"Eh'gna", the dialect pronunciation of the name Ehingen, has first been mentioned in a written document in 961. The settlement prospered in the 12th and 13th centuries under the reign of the counts of Berg-Schelklingen, Berg nowadays being just the name of a village south of Ehingen. In 1343, the count, Conrad, sold his lands to the Austrian branch of the Habsburgs, who enfeoffed them back to Conrad. Conrad died, without heirs, in 1346; Ehingen therefore became part of Further Austria, eventually being administered as part of the Günzburg district, along with Habsburg parts of the former Burgau. In 1805, the treaties of Pressburg put Ehingen under the rule of the new kingdom of Württemberg. In 1688 and 1749 large parts of the town were destroyed by fire.
The territory of the city of Ehingen first belonged to the diocese of Konstanz. As a result of it belonging to Austria, the Reformation was not introduced, so that the city remained predominantly Catholic for many centuries. Only in the district Mundingen, the Reformation was introduced in 1535, because it belonged to Württemberg. The first Ehingen church was mentioned in 1182; in 1339, it appeared as a church consecrated to St. Blasius.
Today's St. Blasius church is a building from the 18th century with a tower from 1888. Another Catholic church is the Herz-Jesu-Kirche (Konviktskirche) from 1712/19 with a tower from 1885. The Catholics of the core city and Altsteußlingen, Berkach, Dettingen and Herbertshofen belong to the two parishes of St. Blasius and St. Michael. Altsteußlingen has a church from 1756 with a Gothic choir and a new tower from 1970. In the accompanying Weiler Blienshofen, there is the Chapel of St. Georg from 1485, which was renewed in the 18th century.
In the other districts of Ehingen, there are the following Catholic parishes: Dächingen, Erbstetten, Frankenhofen, Gamerschwang, Granheim, Kirchbierlingen, Nasgenstadt.
All these Catholic parishes belonged to the early 19th century to the diocese of Konstanz and then the country Chapter Ehingen. Since 1821 they belong to the diocese of Rottenburg, now the Roman Catholic Diocese of Rottenburg-Stuttgart. The former deanery Ehingen was consolidated in 2008 with the deanery Ulm to new deanery Ehingen-Ulm based in Ulm.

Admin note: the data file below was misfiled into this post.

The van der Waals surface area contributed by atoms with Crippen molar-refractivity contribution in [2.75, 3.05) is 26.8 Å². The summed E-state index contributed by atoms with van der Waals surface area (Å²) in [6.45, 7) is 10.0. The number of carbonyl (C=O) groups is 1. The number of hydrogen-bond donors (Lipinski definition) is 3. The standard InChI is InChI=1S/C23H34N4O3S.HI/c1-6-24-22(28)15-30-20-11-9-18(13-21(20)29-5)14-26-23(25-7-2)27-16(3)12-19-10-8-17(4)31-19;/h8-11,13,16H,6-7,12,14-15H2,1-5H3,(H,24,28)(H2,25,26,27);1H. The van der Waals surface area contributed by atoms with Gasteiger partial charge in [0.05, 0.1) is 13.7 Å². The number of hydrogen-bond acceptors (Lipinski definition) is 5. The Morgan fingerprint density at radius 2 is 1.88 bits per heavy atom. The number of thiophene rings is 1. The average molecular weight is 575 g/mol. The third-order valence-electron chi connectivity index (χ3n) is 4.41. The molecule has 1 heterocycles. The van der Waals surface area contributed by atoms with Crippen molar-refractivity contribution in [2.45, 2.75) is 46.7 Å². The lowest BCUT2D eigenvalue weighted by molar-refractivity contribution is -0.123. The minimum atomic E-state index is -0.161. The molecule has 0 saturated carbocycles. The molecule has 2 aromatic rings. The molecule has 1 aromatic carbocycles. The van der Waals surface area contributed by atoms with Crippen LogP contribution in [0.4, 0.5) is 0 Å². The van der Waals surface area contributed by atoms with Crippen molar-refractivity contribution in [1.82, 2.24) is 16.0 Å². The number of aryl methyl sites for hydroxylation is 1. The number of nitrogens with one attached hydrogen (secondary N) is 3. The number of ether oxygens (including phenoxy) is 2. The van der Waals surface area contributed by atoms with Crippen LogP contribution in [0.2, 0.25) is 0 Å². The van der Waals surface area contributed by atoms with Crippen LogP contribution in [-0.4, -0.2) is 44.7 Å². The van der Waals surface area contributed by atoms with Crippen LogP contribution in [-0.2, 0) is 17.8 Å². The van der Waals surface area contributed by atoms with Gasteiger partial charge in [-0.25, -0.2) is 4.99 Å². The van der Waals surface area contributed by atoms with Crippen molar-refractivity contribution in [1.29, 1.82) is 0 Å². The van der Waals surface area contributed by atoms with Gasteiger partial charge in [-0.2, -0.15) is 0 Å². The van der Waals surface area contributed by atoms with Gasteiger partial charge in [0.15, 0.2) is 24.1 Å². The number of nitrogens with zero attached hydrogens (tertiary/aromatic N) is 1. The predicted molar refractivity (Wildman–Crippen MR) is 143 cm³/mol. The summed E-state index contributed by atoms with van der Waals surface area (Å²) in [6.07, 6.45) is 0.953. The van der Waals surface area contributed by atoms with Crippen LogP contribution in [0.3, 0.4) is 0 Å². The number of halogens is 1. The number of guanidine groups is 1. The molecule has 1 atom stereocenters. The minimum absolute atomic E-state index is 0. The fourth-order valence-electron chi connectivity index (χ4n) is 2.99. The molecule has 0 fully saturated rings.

In the 19th century and again members of the Evangelical Church moved to Ehingen, later also in the other today Catholic neighborhoods Ehingen. At first they were supervised by the parish Rottenacker. 1848 branch church was in Ehingen decorated and built in 1879 a Protestant church. Since 1889, there is a separate parish. The community center Wenzelstein own parish was created in 1971. Today, the two parishes Ehingen-Nord and Ehingen-Süd form the Protestant parish Ehingen, together with Allmendingen the total parish Ehingen within the church district Blaubeuren of in Württemberg Protestant Church forms.
Mundingen district has its own Protestant church community that has existed since the Reformation, because this place then already belonged to Württemberg. The local parish church was rebuilt in 1790.
Train transportation is served by the Danube Valley Railway.
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Sons and daughters of the townEdit
- Anno of Cologne (1010–1075), Bishop of Cologne and regent of the Holy Roman Empire
- Jacob Bidermann (1578–1639), Baroque playwright
- Karl Rapp (1882–1962), founder and owner of the Munich Rapp Motorenwerke
- Anton Schlecker (born 1944), entrepreneur, founder of Schlecker drug stores
- Michael Glöckner (born 1969), cyclist
- Zoltan Sebescen (born 1975), football player
- "Bevölkerung nach Nationalität und Geschlecht am 31. Dezember 2018". Statistisches Landesamt Baden-Württemberg (in German). July 2019.